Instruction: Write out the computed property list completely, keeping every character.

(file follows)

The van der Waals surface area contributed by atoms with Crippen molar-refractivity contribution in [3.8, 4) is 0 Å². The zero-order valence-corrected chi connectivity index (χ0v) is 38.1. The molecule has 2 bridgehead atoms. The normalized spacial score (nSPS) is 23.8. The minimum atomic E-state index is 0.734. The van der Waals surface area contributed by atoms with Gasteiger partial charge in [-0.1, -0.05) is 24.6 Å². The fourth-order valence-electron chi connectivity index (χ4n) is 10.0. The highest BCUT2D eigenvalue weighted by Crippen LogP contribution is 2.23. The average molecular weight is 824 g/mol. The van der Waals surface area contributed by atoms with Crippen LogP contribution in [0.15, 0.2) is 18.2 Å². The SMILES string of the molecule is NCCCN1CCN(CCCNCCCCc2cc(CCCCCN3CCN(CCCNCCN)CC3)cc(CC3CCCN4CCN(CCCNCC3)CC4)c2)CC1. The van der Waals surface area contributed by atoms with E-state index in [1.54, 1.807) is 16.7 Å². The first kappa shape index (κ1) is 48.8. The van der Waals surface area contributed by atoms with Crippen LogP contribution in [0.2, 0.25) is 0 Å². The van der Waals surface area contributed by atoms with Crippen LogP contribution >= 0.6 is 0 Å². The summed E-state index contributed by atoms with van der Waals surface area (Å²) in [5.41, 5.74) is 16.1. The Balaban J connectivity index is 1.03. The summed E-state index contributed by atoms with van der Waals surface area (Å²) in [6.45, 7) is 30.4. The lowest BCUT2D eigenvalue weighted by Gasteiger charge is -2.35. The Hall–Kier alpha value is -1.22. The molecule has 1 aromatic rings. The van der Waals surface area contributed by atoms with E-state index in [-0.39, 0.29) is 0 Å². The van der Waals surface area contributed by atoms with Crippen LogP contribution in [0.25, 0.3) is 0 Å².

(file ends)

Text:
The van der Waals surface area contributed by atoms with Crippen molar-refractivity contribution in [3.8, 4) is 0 Å². The zero-order valence-corrected chi connectivity index (χ0v) is 38.1. The molecule has 2 bridgehead atoms. The normalized spacial score (nSPS) is 23.8. The minimum atomic E-state index is 0.734. The van der Waals surface area contributed by atoms with Gasteiger partial charge in [-0.1, -0.05) is 24.6 Å². The fourth-order valence-electron chi connectivity index (χ4n) is 10.0. The highest BCUT2D eigenvalue weighted by Crippen LogP contribution is 2.23. The average molecular weight is 824 g/mol. The van der Waals surface area contributed by atoms with Crippen LogP contribution in [0.15, 0.2) is 18.2 Å². The SMILES string of the molecule is NCCCN1CCN(CCCNCCCCc2cc(CCCCCN3CCN(CCCNCCN)CC3)cc(CC3CCCN4CCN(CCCNCC3)CC4)c2)CC1. The van der Waals surface area contributed by atoms with E-state index in [1.54, 1.807) is 16.7 Å². The first kappa shape index (κ1) is 48.8. The van der Waals surface area contributed by atoms with Crippen LogP contribution in [0.2, 0.25) is 0 Å². The van der Waals surface area contributed by atoms with Crippen LogP contribution >= 0.6 is 0 Å². The summed E-state index contributed by atoms with van der Waals surface area (Å²) in [5.41, 5.74) is 16.1. The Balaban J connectivity index is 1.03. The summed E-state index contributed by atoms with van der Waals surface area (Å²) in [6.45, 7) is 30.4. The lowest BCUT2D eigenvalue weighted by Gasteiger charge is -2.35. The Hall–Kier alpha value is -1.22. The molecule has 1 aromatic rings. The van der Waals surface area contributed by atoms with E-state index in [-0.39, 0.29) is 0 Å². The van der Waals surface area contributed by atoms with Crippen LogP contribution in [0.25, 0.3) is 0 Å².